Is It Possible For Touring Musicians To Go To School?
September 26, 2019
Sam Bowman in Career, Education, Touring

The question of whether or not to go to college, or to go back to college, is one that many musicians ask themselves at some point during their career. Going to college is challenging for musicians, and the truth is, a college degree isn’t a requirement to have a successful music career. But a degree can help, and if you major in a field like business, sound engineering, or marketing, that degree can both enhance your music career and provide another source of income if you ever decide to change your role in or get out of the music business. 

 

But going to school as a touring musician presents its own unique set of challenges. Not only will you have to divide your time between school and your career, your decision could generate some unsettled feelings between you and your bandmates. When you’re on the road, the last thing you want to do is make a mistake that creates a bad atmosphere in your band, but going to school could be an important investment in your future. Luckily, there are ways that you can manage school while you’re on tour. You’ll just have to plan ahead. 

Consider Online Degrees

When you’re on the road, the flexibility of an online degree can help you to keep up with your studies. Thanks to technology like online learning platforms and webinars, many colleges offer accredited online degrees in a large variety of majors. While some of these degree programs will require you to be on-campus on occasion, others can be completed completely online without you even having to be in the same part of the country that the school is located in. 

 

Earning an online degree isn’t an easier option than in-person programs are, though there are some definite advantages to an online degree. Online programs often offer scheduling flexibility, allowing you to log in and complete coursework at times when it works for you. Some programs do require you to be online at certain pre-scheduled times, though, so make sure that you understand the details of how a program is delivered before signing up.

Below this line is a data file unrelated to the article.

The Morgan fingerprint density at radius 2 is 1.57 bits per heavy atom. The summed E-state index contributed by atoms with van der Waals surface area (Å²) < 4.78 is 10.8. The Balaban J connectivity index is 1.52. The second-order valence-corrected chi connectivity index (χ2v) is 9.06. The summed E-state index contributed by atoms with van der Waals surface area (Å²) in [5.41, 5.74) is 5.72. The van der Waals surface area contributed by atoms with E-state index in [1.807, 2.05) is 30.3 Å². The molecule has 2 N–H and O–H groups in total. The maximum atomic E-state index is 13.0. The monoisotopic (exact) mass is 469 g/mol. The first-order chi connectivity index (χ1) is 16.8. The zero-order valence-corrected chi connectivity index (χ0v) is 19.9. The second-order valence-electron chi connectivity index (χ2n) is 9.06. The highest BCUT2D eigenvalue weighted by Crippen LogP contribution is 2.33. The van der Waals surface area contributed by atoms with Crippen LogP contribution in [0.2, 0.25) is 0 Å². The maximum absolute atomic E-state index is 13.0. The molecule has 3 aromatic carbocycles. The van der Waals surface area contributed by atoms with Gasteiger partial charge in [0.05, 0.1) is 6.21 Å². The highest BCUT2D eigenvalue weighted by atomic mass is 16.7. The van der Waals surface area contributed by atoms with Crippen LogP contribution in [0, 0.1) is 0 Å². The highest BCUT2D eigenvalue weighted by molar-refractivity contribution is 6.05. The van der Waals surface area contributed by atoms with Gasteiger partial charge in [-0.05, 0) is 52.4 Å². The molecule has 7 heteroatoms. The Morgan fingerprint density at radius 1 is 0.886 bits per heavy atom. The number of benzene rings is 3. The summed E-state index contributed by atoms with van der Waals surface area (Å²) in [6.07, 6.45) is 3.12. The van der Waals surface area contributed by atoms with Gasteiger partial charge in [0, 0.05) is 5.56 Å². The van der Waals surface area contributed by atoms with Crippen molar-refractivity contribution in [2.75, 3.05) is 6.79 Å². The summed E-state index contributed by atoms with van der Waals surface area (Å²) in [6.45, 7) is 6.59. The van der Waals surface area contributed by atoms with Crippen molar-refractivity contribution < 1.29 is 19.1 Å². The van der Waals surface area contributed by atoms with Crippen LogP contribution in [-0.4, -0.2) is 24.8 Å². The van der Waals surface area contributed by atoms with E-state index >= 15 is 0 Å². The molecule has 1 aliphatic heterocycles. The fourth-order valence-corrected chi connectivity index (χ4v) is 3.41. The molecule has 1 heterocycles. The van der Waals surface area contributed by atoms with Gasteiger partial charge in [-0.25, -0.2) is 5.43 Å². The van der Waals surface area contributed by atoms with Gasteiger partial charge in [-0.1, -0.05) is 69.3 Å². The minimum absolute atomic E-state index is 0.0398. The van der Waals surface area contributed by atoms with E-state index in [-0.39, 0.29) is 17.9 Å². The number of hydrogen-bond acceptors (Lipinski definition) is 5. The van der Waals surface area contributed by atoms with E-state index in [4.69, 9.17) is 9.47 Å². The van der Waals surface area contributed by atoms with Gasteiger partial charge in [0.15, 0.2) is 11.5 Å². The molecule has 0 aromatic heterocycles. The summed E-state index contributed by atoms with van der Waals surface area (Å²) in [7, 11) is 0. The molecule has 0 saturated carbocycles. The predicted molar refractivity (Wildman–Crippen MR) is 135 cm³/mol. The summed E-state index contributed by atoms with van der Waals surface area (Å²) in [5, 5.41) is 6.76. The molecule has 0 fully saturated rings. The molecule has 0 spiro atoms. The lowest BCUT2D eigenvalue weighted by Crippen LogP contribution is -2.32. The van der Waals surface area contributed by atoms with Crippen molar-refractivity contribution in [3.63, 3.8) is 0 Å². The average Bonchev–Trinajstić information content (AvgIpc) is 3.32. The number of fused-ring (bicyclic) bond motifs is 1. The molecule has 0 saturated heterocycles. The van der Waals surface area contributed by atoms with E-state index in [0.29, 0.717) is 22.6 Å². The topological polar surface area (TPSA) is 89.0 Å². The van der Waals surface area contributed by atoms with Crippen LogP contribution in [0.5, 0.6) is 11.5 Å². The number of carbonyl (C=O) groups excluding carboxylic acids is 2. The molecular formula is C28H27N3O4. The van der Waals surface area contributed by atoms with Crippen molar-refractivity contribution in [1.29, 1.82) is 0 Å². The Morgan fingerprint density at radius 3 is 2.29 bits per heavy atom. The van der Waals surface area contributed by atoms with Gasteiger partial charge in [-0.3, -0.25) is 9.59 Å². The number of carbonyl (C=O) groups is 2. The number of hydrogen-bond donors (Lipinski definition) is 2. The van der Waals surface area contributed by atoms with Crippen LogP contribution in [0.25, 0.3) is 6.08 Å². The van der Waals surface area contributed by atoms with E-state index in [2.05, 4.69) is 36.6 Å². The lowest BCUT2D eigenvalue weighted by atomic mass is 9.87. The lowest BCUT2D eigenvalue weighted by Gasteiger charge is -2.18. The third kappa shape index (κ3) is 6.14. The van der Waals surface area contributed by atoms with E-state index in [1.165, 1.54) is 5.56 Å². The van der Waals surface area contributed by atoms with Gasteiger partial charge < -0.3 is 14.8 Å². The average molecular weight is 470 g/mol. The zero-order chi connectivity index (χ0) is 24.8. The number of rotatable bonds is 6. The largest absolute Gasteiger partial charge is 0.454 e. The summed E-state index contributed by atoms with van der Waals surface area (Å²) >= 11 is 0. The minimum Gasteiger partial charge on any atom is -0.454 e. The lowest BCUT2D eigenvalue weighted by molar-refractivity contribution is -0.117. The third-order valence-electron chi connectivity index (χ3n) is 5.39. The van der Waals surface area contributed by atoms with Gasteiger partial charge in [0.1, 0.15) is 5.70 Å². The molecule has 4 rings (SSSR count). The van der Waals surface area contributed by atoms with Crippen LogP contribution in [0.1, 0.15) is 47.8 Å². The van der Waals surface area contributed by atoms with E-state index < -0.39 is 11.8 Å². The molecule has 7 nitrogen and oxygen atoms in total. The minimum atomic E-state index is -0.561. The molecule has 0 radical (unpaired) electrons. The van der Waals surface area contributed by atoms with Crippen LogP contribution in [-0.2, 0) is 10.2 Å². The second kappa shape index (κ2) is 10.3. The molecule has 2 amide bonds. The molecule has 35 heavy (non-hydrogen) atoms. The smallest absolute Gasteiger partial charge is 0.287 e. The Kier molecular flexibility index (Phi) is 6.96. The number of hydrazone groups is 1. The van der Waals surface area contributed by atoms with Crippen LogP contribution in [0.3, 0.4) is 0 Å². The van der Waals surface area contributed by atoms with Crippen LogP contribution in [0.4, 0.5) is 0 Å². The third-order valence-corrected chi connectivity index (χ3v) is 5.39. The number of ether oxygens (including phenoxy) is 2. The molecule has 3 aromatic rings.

When earning a degree online, you’ll have to be self-motivated. Some programs incorporate regular deadlines, while others rely on you to pace your own progress. A self-paced program may be ideal since you can accommodate unusually busy tour dates, but make sure that you’re ready for the demands of holding yourself accountable for getting your schoolwork done, too.

 

You will definitely need reliable internet access if you choose to pursue an online degree, but there are plenty of ways to access the internet on the road. Public wi-fi is one option, though your phone can double as a mobile hotspot when wi-fi isn’t available. If you plan to regularly use your phone as a hotspot, you may want to invest in an unlimited data plan so that you don’t rack up charges for the extra data you use.  

Transfer Into a College Program

If you’re thinking of earning a degree, you may not have to start all the way at the beginning of a program. Many schools allow you to transfer credits that you’ve previously earned at other qualifying institutions. If you’ve taken some courses or even earned an associate’s degree, you may be able to apply some or all of those credits toward your new degree. Some schools will even offer credits for military service. Receiving credit for previous school or real-life experience can also help to keep the cost of your school more manageable, since you’ll have to take fewer courses and can graduate sooner. 

 

Before you assume that all of your credits will transfer to a new school, verify this with the school first. Your new school will review your transcript and let you know how many of your credits will be applied toward the new program. Some schools have limits on the number of credits you can transfer, and some schools won’t accept credits you’ve received for courses that aren’t seen as being compatible with their courses. If you’re considering a few different schools, their credit transfer policies may help you to decide which school would be the best and most affordable option for you. 

How to Pay for College

When you’re on tour, you may not have thousands and thousands of dollars stored away to pay for college - and that’s okay. There are many types of financial assistance available to help you pay for college. 

 

Two of the most common types of aid are subsidized and unsubsidized loans. If you take out a subsidized loan, the Department of Education will cover the interest on the loan while you’re in school, leaving you with less to pay off once you graduate. Unsubsidized loans are fixed-rate loans that accrue interest while you’re in school. If you’re interested in these or other types of financial aid, you’ll need to fill out the Free Application for Federal Student Aid form when you apply to a school.  


Balancing school and touring will be a challenge, but if you can manage both, then you won’t have to worry about breaking into the music scene after graduating, since you’ll already be an established musician. A college degree can help to boost your music career, as well as giving you other employment options in the future. It will take some determination, but you can absolutely earn a degree while on the road.

 

Article originally appeared on Music Think Tank (http://www.musicthinktank.com/).
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